First used in combat in 1989 in Panama, the Apache helicopter has been in service with the US Army since 1984. The Apache is a twin-engine attack helicopter developed by McDonnel Douglass, which is now Boeing.
The Apache crew sits in tandem; the pilot behind and above the copilot/gunner. They are each able to fly the aircraft and engage the aircrafts weapons independently of each other. The crew compartment has shielding between the cockpits allowing at least one crew member to survive if the helicopter is hit. One of the features that gives the Apache an edge over other helicopters is the helmet mounted display or the Integrated Helmet and Display Sighting System (IHADSS). With the IHADSS the pilots are able to pair their helmets with the 30mm automatic M230 Chain Gun, making the gun track their head movements.
The Apache can operate during the day or night and in adverse weather using the avionics and advanced sensor suites onboard. Each Apache is equipped with the Target Acquisition and Designation System, Pilot Night Vision System (TADS/PNVS), passive countermeasures, GPS (Global Positioning System), and the IHADSS making it one of the most important aircraft the U.S. Army has available.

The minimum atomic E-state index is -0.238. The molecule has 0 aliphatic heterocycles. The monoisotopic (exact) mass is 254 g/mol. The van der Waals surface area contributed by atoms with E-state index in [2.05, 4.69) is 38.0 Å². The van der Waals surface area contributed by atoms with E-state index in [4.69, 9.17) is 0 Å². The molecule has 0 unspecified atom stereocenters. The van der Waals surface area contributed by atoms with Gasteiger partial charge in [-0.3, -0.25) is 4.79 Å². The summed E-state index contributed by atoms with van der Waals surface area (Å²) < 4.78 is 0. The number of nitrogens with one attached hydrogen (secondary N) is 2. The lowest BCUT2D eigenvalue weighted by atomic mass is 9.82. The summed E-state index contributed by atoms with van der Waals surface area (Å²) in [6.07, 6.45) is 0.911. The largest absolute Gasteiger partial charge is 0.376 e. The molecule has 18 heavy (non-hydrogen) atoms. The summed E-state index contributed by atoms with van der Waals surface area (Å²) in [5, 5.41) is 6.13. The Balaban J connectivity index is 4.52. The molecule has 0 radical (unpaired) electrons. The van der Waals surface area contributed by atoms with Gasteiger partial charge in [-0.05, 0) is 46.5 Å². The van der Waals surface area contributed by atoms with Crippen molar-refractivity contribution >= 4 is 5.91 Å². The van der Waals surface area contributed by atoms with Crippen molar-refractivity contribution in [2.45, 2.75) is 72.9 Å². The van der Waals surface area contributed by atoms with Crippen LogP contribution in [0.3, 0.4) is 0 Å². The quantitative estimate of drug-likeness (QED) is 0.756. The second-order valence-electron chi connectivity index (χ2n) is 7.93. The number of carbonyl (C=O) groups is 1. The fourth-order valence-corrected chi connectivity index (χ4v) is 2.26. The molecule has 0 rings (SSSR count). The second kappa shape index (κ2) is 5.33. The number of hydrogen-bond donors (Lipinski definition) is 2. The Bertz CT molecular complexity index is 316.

The Apache helicopter has a four-blade main rotor and a four-blade tail rotor and can reach a maximum speed of 227 mph. Each Apache is armed with 30 mm M230 Chain Gun; Hydra 70 mm and CRV7 70 mm air-to-ground rockets; AGM-114 Hellfire; AIM-92 Stinger.
The Army has more than 800 Apaches in service. In addition to being used in Panama in 1989, the Apache has been deployed in Operation Desert Storm, in Afghanistan as part of Operation Anaconda, and in South Korea in 2003. Apache helicopters have also been a part of peacekeeping missions in Turkey, Bosnia, Kosovo and other low intensity operations.
Information for the Apache helicopters can be found at: